Former President Jacob Zuma's staunch ally, Supra Mahumapelo, has pleaded with ANC leaders – those for and against Zuma – to stop debating his legacy in public.
Mahumaapelo expressed his views just a day after Zuma took over Twitter to defend his nine years as head of state.
He was responding to recent comments made by his successor Cyril Ramaphosa and Finance Minister Tito Mboweni about the country's "nine lost years". Ramaphosa often indicated that the period was one in which the country and the ANC had lost their moral compasses.
READ: 'These were not nine wasted years' – Zuma hits back at detractors in ANC
But Zuma hit back via Twitter, posting that, when he took over as leader, he "never once blamed any predecessor or pointed to any perceived failure of any predecessor."
"I do not think we have traded that trust and I remain proud of much of what we and the country achieved over the past decade. No, "Zuma posted.
Mahumapelo spoke to journalists during a lunch break at the Gauteng High Court in Johannesburg where he and others are challenging the party's decision to dissolve the North West Provincial Executive Committee (PEC).
READ: Mahumapelo talks with ANC to find a political solution to court challenge
He said he wished all leaders would not air their views on the matter.
"We will continue to face difficulties and we will make mistakes along the way and our responsibility is to promise South Africans that we will forever work on improving on our mistakes, instead of pointing fingers," Mahumapelo said.
"Imagine if we started from Langalibalele Dube and point out every mistake that was there over the past 107 years, the ANC would not move forward," he added, referring to the party's first president.
Mahumapelo blamed some of the country's challenges on colonialism and apartheid, and acknowledged that there was no way of perfecting leadership.
Mahumapelo, known for his close relationship with the former president, said the blame game was not a direction South Africa should be taking.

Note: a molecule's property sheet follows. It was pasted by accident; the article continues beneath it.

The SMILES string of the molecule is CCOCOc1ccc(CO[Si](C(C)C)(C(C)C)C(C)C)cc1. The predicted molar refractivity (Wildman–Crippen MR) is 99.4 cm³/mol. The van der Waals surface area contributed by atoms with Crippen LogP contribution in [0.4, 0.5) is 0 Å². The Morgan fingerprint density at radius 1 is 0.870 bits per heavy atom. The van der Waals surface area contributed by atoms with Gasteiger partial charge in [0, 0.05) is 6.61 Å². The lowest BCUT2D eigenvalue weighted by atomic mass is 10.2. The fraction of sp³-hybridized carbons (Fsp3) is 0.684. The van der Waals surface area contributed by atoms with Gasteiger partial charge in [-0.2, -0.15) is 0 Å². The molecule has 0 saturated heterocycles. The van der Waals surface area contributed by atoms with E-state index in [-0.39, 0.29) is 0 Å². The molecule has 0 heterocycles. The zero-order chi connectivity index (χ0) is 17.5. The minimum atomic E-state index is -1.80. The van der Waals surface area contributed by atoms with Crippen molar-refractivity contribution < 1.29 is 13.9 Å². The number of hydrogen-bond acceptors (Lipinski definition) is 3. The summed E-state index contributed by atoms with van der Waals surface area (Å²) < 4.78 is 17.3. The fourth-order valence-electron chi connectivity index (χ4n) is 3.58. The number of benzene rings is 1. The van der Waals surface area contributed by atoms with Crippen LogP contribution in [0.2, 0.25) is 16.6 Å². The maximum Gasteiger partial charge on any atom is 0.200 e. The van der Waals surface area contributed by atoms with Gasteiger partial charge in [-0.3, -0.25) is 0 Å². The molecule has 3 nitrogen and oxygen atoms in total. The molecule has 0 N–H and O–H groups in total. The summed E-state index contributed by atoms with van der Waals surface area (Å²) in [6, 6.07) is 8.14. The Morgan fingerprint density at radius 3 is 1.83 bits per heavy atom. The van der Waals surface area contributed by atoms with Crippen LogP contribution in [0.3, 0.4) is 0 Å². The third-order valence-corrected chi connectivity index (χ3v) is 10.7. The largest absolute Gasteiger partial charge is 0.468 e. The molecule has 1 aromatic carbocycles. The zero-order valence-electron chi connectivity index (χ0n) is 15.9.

"My request to the leadership of the ANC: Let's pause a bit, move away from this debate. It's not helpful for South Africa and the ANC," he said.
Can not stop people using my name
Mahumapelo insisted he had no links to the many political parties that were mushrooming across parts of the country.
Parties like the Mazibuye African Congress, the African Freedom Revolution (ACM) and the African Movement Movement (ACM) have recently been launched – all having some link to former president Jacob Zuma.
The ATM has bagged the support of long-time ANC member Mzwanele Manyi, while former SABC COO Hlaudi Motsoeneng decided to establish his own party – ACM.
Mahumapelo was once linked to the Mazibuye African Congress before it decided to turn its NGO idea into a political party. However, he denies any links to the party.
"I will always remain a member of the ANC until I die." It's not going to change and people will continue to link my name, for many years people continue to link my name. Mahumapelo.
When asked why he had not acted against those associating their organizations with his name, he said he had bigger things to worry about.
"It's up to them, I'm not interested in what they are doing," said Mahumapelo.
He added that it was important to keep the ANC united and relevant to South Africans.
"I can not run after people say this and that about me."
"It happens to me every hour of the day. Now it means if I do that, I'm going to be defocused and not focused on the work I have to do as an ANC member," he continued.
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